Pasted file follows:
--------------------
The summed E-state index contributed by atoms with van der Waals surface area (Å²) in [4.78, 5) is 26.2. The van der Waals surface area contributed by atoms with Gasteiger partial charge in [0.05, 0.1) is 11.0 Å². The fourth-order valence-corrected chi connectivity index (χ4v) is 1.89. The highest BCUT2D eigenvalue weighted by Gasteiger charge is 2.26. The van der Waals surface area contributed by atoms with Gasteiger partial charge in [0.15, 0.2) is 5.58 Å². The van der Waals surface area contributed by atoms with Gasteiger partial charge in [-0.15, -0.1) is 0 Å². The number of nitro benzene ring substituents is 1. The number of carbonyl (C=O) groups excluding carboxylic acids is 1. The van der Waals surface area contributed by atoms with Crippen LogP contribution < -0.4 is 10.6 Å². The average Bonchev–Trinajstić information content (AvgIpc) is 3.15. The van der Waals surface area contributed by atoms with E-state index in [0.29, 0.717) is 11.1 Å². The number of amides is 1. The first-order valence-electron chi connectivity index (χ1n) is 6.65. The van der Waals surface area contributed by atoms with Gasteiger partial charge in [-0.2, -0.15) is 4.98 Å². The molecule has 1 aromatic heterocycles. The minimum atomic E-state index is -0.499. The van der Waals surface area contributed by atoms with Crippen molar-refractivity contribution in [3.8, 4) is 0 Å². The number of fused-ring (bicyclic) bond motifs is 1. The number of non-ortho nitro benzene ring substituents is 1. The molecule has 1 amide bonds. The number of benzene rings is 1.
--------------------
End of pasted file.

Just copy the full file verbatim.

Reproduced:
The summed E-state index contributed by atoms with van der Waals surface area (Å²) in [4.78, 5) is 26.2. The van der Waals surface area contributed by atoms with Gasteiger partial charge in [0.05, 0.1) is 11.0 Å². The fourth-order valence-corrected chi connectivity index (χ4v) is 1.89. The highest BCUT2D eigenvalue weighted by Gasteiger charge is 2.26. The van der Waals surface area contributed by atoms with Gasteiger partial charge in [0.15, 0.2) is 5.58 Å². The van der Waals surface area contributed by atoms with Gasteiger partial charge in [-0.15, -0.1) is 0 Å². The number of nitro benzene ring substituents is 1. The number of carbonyl (C=O) groups excluding carboxylic acids is 1. The van der Waals surface area contributed by atoms with Crippen LogP contribution < -0.4 is 10.6 Å². The average Bonchev–Trinajstić information content (AvgIpc) is 3.15. The van der Waals surface area contributed by atoms with E-state index in [0.29, 0.717) is 11.1 Å². The number of amides is 1. The first-order valence-electron chi connectivity index (χ1n) is 6.65. The van der Waals surface area contributed by atoms with Gasteiger partial charge in [-0.2, -0.15) is 4.98 Å². The molecule has 1 aromatic heterocycles. The minimum atomic E-state index is -0.499. The van der Waals surface area contributed by atoms with Crippen molar-refractivity contribution in [3.8, 4) is 0 Å². The number of fused-ring (bicyclic) bond motifs is 1. The number of non-ortho nitro benzene ring substituents is 1. The molecule has 1 amide bonds. The number of benzene rings is 1.